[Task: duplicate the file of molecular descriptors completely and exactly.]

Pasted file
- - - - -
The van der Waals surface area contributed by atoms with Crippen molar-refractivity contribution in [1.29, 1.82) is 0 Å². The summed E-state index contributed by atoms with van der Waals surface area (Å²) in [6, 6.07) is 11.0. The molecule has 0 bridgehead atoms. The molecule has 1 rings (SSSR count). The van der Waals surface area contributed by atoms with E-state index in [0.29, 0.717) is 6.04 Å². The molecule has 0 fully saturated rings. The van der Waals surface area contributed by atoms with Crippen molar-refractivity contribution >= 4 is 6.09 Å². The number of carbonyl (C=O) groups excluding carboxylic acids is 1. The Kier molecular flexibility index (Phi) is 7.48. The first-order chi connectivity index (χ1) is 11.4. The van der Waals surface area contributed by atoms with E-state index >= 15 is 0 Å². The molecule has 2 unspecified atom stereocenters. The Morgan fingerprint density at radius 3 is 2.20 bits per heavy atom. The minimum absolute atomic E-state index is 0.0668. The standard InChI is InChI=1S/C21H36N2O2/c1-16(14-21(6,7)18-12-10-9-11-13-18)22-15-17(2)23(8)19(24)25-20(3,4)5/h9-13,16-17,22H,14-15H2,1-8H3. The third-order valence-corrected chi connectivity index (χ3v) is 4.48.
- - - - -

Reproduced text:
The van der Waals surface area contributed by atoms with Crippen molar-refractivity contribution in [1.29, 1.82) is 0 Å². The summed E-state index contributed by atoms with van der Waals surface area (Å²) in [6, 6.07) is 11.0. The molecule has 0 bridgehead atoms. The molecule has 1 rings (SSSR count). The van der Waals surface area contributed by atoms with E-state index in [0.29, 0.717) is 6.04 Å². The molecule has 0 fully saturated rings. The van der Waals surface area contributed by atoms with Crippen molar-refractivity contribution >= 4 is 6.09 Å². The number of carbonyl (C=O) groups excluding carboxylic acids is 1. The Kier molecular flexibility index (Phi) is 7.48. The first-order chi connectivity index (χ1) is 11.4. The van der Waals surface area contributed by atoms with E-state index >= 15 is 0 Å². The molecule has 2 unspecified atom stereocenters. The Morgan fingerprint density at radius 3 is 2.20 bits per heavy atom. The minimum absolute atomic E-state index is 0.0668. The standard InChI is InChI=1S/C21H36N2O2/c1-16(14-21(6,7)18-12-10-9-11-13-18)22-15-17(2)23(8)19(24)25-20(3,4)5/h9-13,16-17,22H,14-15H2,1-8H3. The third-order valence-corrected chi connectivity index (χ3v) is 4.48.